Dr Amy Wagenfeld: Nurture through Nature: Prospect and Refuge

Outdoor prospect and refuge space

Being able to see but not be seen has protective roots.

The prospect and refuge theory was first introduced by geographer Jay Appleton in 1975. The basic premise of the theory is that it is basic human nature to seek places that provide a sense of enclosure from which to see out, but not be seen. Deconstructed, prospect means to see and refuge means to not be seen. If you extrapolate this idea to our hunter gatherer days, while on a hunt it was critical to see and observe, but not be seen by the prey one was seeking. If our hunting target, say a wild boar, could see the hunter, there was increased risk the hunter could be harmed by the boar or the boar to seek cover and thereby not be hunted; thus becomes a lack of food source. Prospect and refuge provided protection and a means for survival.

Today in the design world, prospect and refuge has taken on a different, yet equally important interpretation.  We look at prospect and refuge not as a matter of survival, but as places that imbue a sense of enclosure and perceived safety. When we feel safe the two branches of our autonomic nervous system can take us from being in a state of fight, flight, or freeze (sympathetic nervous system) to a state of rest and digest (parasympathetic nervous system). I am in no way meaning to oversimplify and intimate that prospect and refuge (spaces) are the antidote to an activated sympathetic nervous system. The process of returning to a state of homeostasis is complex and involves more than a space or place but being in a place that is rich in prospect and refuge can certainly help alleviate a sense of fight, flight, or freeze. Ready to unpack this?

Think about how you feel when you are working at a table that is tucked into a corner at a coffee shop that is flanked on either side by walls. No tables are behind you. While there are likely tables off to the side and in front of you, nothing is behind. Contrast this to being on the outer perimeter of the tables close to the entrance of the coffee shop. What might feel safer to you? The tucked in corner, right? You can easily see out, but perhaps not as easily be seen by others.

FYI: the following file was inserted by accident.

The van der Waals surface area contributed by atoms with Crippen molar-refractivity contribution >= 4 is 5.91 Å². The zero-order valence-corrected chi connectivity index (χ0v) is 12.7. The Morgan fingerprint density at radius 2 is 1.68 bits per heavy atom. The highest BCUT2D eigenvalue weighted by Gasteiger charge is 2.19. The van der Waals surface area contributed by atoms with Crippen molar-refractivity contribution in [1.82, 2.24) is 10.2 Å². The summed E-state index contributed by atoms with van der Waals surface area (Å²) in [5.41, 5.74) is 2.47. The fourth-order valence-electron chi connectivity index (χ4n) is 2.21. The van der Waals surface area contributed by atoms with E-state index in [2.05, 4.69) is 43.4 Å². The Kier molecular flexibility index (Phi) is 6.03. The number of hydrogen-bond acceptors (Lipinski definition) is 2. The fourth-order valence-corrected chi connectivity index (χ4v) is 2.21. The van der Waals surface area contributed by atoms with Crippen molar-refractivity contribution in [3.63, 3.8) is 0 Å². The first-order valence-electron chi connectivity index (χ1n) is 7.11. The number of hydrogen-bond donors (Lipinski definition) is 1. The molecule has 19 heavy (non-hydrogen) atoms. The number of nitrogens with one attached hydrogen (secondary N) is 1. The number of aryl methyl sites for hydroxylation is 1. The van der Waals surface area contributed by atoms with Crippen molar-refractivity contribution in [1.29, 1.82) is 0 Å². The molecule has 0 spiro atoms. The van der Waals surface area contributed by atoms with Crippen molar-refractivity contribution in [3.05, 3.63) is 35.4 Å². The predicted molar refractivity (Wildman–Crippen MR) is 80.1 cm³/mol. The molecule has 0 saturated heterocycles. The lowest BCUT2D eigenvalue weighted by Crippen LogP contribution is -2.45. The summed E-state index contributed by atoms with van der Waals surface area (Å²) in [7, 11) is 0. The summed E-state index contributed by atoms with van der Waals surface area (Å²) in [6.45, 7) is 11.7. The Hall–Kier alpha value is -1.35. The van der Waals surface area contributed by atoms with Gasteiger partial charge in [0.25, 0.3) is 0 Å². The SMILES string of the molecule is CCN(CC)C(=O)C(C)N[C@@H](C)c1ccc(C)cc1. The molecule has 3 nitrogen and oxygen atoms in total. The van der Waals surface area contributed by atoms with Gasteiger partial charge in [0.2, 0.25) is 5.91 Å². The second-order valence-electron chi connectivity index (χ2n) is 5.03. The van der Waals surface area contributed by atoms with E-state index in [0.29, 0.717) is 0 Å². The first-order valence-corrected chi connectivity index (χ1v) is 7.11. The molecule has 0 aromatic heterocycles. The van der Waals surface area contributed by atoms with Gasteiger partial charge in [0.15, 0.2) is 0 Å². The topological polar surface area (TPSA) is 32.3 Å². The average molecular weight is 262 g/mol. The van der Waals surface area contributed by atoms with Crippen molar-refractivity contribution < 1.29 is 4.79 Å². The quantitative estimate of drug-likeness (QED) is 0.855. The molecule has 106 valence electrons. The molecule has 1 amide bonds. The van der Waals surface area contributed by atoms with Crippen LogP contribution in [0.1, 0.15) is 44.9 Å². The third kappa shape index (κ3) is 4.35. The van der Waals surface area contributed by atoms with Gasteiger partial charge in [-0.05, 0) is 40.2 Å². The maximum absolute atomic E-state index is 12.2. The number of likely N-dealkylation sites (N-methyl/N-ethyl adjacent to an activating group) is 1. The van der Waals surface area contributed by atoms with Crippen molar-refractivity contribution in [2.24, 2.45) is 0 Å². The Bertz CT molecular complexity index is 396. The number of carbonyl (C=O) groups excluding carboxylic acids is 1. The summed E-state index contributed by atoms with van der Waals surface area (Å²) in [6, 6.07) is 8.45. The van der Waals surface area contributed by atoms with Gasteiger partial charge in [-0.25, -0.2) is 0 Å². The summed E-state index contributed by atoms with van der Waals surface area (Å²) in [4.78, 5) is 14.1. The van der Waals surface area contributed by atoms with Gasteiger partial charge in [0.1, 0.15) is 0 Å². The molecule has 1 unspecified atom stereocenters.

Deeper diving and sticking with indoor prospect and refuge examples, we are starting to see architects create small niche or vestibule spaces for people to use at offices and other commercial buildings. These small spaces are intentionally sited to allow users to look out but not necessarily to be readily observed by others. Being in a semi enclosed space like this offers a sense of comfort and calm. If you are or have worked in an office space, did yours provide such an opportunity? If not and when and if life takes you back to an office, can you think about how you might create a DIY type of prospect and refuge space? Perhaps you could find a cozy spot and erect side walls. If the walls could be made from wood, you have enhanced the biophilic feel, adding the health promoting nature benefits to the space. Furnished with a simple chair and rug, it might be just the space to go when you need to decompress.

Indoor prospect and refuge space

Outdoors the capacity to create prospect and refuge is almost endless. Often a feature in healing and sensory gardens, they are spaces to take a break, to retreat into, to seek comfort and to regulate. For individuals with autism and those with PTSD, prospect and refuge spaces are critically important.

Outdoor prospect and refuge space

The next time that you are in an office space, a public building, or any kind of outdoor space, challenge yourself to find spaces that offer prospect and refuge and either physically enter these spaces or imagine yourself there. How do they make you feel?